Over the years, Ella’s Lemonade Stand for Smile Train grew into the most anticipated block party of the year!

So the Pastorellis served it up. Over the next few years, Ella ran the lemonade stand next to a bouncy castle, food sales, and other activities. Soon, calling the annual event “a lemonade stand” got to be like calling Disney World a taco truck: For one magical day each summer, Ella’s street transformed into a carnival, with music, food, drinks, games, and a little lemonade stand, all for smiles. Relatives and neighbors called Kelli each spring asking when the Lemonade Stand would go up so they could plan their vacations around it.

Community engagement: Dozens of Ella’s family and neighbors posing on her lawn at a lemonade stand event
Only a small percentage of the smiles Ella’s Lemonade Stand spreads around the world each year

For Ella, though she still needed to visit her cleft team each year for dental and orthodontic check-ups, growing up with a cleft has mostly meant a special obligation to find ever more creative ways to make people smile at home and around the world each summer.

“You see how much each year has impacted children, so every year, you just want to beat that number to keep helping more and more children,” she said.

The Keys to the Castle

Ella and her dad, Jimmy, sharing a smile at her 10-year birthday gala
Ella and her dad, Jimmy, sharing a smile at her 10-year birthday gala

When Ella turned 10, the Pastorellis went even bigger. With sponsorship from a host of local companies, they threw her a gala that the community talked about for years afterward — and gave a lifetime of healthy smiles to hundreds more children around the world.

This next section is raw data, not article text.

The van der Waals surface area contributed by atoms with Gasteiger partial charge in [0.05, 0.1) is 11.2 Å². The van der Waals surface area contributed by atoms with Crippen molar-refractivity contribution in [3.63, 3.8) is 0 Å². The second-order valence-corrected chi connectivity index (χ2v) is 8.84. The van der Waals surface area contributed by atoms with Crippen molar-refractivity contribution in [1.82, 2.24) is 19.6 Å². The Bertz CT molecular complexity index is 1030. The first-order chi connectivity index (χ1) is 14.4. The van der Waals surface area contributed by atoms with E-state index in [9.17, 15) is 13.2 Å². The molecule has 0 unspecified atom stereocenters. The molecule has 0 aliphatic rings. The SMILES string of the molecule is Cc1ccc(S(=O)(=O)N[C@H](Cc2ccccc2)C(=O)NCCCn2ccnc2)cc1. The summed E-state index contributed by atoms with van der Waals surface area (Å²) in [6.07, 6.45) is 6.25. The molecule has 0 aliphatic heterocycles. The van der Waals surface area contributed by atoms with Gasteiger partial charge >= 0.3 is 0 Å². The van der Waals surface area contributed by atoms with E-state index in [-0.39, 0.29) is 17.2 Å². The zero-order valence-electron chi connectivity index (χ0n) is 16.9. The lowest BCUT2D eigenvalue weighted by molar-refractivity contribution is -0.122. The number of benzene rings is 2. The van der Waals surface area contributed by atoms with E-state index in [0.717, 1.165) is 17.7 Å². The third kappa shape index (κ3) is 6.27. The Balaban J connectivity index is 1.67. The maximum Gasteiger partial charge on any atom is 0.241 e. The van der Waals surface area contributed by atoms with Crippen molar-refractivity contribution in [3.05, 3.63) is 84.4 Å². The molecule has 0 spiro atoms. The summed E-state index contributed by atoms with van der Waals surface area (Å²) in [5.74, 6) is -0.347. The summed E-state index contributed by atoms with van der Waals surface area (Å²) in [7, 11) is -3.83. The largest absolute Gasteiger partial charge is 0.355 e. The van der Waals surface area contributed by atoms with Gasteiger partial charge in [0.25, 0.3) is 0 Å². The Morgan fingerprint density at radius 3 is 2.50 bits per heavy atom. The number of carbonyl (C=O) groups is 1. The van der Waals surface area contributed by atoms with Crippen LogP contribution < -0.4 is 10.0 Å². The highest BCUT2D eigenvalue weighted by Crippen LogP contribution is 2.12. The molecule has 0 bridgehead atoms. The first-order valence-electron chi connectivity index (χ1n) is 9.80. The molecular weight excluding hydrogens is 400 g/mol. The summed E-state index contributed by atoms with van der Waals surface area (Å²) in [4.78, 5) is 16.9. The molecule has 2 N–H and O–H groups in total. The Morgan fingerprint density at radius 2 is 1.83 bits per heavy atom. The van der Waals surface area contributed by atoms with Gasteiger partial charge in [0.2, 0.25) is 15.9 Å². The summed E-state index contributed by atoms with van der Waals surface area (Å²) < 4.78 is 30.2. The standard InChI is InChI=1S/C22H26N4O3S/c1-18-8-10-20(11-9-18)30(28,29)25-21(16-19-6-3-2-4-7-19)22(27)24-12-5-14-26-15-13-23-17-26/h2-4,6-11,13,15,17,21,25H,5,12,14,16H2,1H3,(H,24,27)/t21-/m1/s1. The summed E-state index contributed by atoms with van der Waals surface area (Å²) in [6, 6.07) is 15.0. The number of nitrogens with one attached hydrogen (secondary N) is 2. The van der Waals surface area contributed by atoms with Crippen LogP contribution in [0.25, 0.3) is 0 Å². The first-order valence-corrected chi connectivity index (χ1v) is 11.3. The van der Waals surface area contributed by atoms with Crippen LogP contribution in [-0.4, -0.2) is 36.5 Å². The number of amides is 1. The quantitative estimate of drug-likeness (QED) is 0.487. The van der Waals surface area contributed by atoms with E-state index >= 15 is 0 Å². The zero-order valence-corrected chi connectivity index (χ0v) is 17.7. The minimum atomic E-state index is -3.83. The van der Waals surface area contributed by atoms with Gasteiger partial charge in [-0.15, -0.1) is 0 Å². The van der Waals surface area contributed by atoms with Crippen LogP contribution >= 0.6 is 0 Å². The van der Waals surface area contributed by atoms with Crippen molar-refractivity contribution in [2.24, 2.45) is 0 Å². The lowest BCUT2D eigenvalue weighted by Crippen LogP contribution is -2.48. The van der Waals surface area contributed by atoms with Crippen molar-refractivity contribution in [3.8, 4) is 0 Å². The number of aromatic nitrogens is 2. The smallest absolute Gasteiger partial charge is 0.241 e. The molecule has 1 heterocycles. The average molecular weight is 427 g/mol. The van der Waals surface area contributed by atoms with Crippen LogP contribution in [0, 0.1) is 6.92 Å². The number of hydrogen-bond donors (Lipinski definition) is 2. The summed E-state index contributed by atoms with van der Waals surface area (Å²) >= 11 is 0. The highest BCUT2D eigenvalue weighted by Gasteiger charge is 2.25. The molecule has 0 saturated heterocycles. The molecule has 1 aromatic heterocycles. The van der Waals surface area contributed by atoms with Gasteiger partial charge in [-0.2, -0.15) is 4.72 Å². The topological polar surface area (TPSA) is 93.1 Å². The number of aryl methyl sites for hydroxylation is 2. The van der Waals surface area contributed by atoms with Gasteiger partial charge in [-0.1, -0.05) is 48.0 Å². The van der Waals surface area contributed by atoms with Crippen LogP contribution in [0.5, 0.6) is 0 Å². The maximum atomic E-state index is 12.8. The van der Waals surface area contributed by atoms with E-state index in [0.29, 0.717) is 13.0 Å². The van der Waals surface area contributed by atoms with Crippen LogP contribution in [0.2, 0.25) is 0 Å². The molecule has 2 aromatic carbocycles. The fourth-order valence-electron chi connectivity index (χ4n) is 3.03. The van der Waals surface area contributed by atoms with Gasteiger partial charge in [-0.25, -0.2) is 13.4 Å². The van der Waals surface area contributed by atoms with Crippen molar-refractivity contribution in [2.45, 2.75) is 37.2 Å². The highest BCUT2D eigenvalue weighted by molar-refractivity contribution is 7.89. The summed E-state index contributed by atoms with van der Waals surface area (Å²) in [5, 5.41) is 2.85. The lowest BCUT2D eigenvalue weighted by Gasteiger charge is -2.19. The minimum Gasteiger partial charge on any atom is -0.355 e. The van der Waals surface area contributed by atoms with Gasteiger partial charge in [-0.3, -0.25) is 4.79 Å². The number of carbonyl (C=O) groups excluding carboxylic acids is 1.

For all its success, the gala was also a lot of work, so they decided to go back to the classic Lemonade Stand for the years following. But when Ella turned 16, they knew they had to go for it, even bigger this time, because going big is what they do.

So on October 20, 2023, the Pastorellis invited more than 250 friends and neighbors to fill the historic Oheka Castle Ballroom for the sweetest sweet 16 Suffolk County had ever seen.

Like the Lemonade Stand itself, the gala succeeded beyond the family’s wildest dreams. By the end of the night, the Pastorellis had raised more than $130,000 for Smile Train, ballooning their 16-year total to more than $475,000 for helping bring life, joy, and smiles to other children with clefts around the world.

But sweet as it was, the night also contained a note of bittersweetness. At the height of the festivities, Jimmy and Kelli announced that this would be their last Smile Train fundraiser.

They were now handing the keys over to Ella.

The Secret Ingredient of Ella’s Lemonade

Sixteen years after Kelli and Jimmy looked at that sonogram that sent them worrying about their ability to raise a child with a cleft, the results are clear.

Ella standing in front of a sign promoting her lemonade stand in 2012
Ella promoting her lemonade stand in 2012, at age five

Ella eagerly accepted her parents’ charge to take on the responsibility and is driven to make this event her own, even if she doesn’t yet know what that will look like. “I know that I don’t want this to be my past. I will certainly continue this into the future.”

Ella speaking at her 16th birthday gala in October 2023
Ella today

“My cleft has taught me not to take things for granted because people definitely have suffered more than I have from this,” Ella said. “I just want to take something in my life and change it for the better and help other kids do the same. It’s important to send the message your cleft should never define you and who you are.”

You, too, can change the world one smile at a time right from your own front yard.